(Hydrology of Soil Types) A classification used to indicate the permeability of the soil and the percentage runoff from a particular area.
Loosely, metals with a high atomic mass (sometimes given as metals with an atomic mass greater than that of calcium), often used in discussion of metal toxicity. No definitive list of heavy metals exists, but they generally include cadmium, zinc, mercury, chromium, lead, nickel, thallium, and silver. Some metalloids, eg arsenic and antimony, are classified as heavy metals for discussion of their toxicity.
A local authority with responsibility for the maintenance and drainage of highways maintainable at public expense.
A conduit draining the highway on a highway maintainable at the public expense it is vested in the highway authority.
Hydraulics is another term for fluid mechanics used in the context of water engineering, and is the study of flows. In the context of this report, hydraulics covers the storage, conveyance and control of flows within the proposed drainage network.
Proprietary systems designed to remove floating debris, sediments and other associated pollutants from surface water, using fluid dynamics to separate the solids from liquids.
A graph illustrating changes in the rate of flow from a catchment with time.
The study of the waters of the Earth, their occurrence, circulation, and distribution; their chemical and physical properties; and their relation with the environment, including their relation to living things.
Will not allow water (or any liquid) to pass through it.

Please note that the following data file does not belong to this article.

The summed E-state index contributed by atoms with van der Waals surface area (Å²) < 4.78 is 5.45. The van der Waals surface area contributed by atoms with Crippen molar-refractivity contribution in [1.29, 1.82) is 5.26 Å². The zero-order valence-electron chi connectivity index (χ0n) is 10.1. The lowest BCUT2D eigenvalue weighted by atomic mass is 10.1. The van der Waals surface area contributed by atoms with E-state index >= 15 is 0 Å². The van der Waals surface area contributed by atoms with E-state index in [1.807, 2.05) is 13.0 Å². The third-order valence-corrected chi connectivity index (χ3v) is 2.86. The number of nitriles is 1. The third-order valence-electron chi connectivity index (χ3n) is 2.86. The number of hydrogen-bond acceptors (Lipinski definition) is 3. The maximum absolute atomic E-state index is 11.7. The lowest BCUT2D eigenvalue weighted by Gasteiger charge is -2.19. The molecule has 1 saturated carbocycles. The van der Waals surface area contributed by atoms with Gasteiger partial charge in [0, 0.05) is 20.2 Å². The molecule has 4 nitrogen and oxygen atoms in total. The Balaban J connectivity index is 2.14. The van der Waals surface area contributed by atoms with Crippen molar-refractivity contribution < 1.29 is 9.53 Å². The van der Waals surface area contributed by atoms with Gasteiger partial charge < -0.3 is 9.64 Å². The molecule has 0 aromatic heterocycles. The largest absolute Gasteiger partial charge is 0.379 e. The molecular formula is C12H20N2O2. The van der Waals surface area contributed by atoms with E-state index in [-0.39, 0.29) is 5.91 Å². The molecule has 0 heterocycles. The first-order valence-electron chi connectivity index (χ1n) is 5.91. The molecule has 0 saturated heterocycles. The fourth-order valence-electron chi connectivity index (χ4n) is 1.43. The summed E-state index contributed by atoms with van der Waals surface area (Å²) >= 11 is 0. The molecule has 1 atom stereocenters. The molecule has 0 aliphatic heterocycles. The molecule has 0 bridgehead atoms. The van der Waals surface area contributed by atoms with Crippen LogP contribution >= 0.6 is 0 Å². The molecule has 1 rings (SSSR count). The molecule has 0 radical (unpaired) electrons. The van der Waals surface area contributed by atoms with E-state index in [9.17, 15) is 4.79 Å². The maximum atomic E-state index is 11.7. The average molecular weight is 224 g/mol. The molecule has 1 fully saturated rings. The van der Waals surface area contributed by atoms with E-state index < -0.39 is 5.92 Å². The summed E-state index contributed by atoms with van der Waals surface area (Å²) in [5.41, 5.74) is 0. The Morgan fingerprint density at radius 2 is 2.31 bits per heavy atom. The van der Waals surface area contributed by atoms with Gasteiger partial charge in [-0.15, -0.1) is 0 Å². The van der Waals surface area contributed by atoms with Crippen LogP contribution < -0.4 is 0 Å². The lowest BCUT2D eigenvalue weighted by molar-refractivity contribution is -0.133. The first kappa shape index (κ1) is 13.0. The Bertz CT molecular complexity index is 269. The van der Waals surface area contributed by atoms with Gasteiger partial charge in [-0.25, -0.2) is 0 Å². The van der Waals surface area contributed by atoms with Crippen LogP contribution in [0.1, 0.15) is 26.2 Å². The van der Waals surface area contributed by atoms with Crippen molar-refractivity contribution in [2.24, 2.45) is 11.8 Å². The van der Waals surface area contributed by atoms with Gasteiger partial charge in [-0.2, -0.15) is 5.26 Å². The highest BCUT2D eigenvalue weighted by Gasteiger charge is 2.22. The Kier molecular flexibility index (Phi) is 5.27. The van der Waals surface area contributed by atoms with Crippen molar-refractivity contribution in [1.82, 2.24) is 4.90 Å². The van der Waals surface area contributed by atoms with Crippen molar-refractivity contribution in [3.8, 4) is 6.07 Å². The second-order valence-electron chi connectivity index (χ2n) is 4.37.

Will not allow water (or any liquid) to pass through it.
The entry of groundwater to a sewer.
The passage of surface water into the ground.
A dry basin designed to store and promote infiltration of surface water to the ground.
A device specifically designed to aid infiltration of surface water into the ground.
A trench, usually filled with permeable granular material, designed to promote infiltration of surface water to the ground.
The capture and infiltration of small rainfall events up to about 5mm. Normally prevents surface water from the runoff reaching the drainage system.
Shallow infiltration to the soil, from where it may infiltrate vertically to an aquifer, move horizontally to a watercourse or be stored and subsequently evaporated.
Catchments or development areas zoned based on economic, geographic or demographic use of land, such as residential, industrial, farm, commercial.
(a) That part of a drain which runs from the curtilage of a building (or buildings or yards within the same curtilage) to the sewer with which the drain communicates or is to communicate; or
(b) (if different and the context so requires) the part of a drain identified in a declaration of vesting made under section 102 or in an agreement made under section 104 of the Water Industry Act 1991.
A target level in which no flooding should occur, eg a 0.02 probability of a property being flooded.
A level of water, usually specified as a return period to which an urban drainage system is designed to provide as a minimum, referred to as a target level.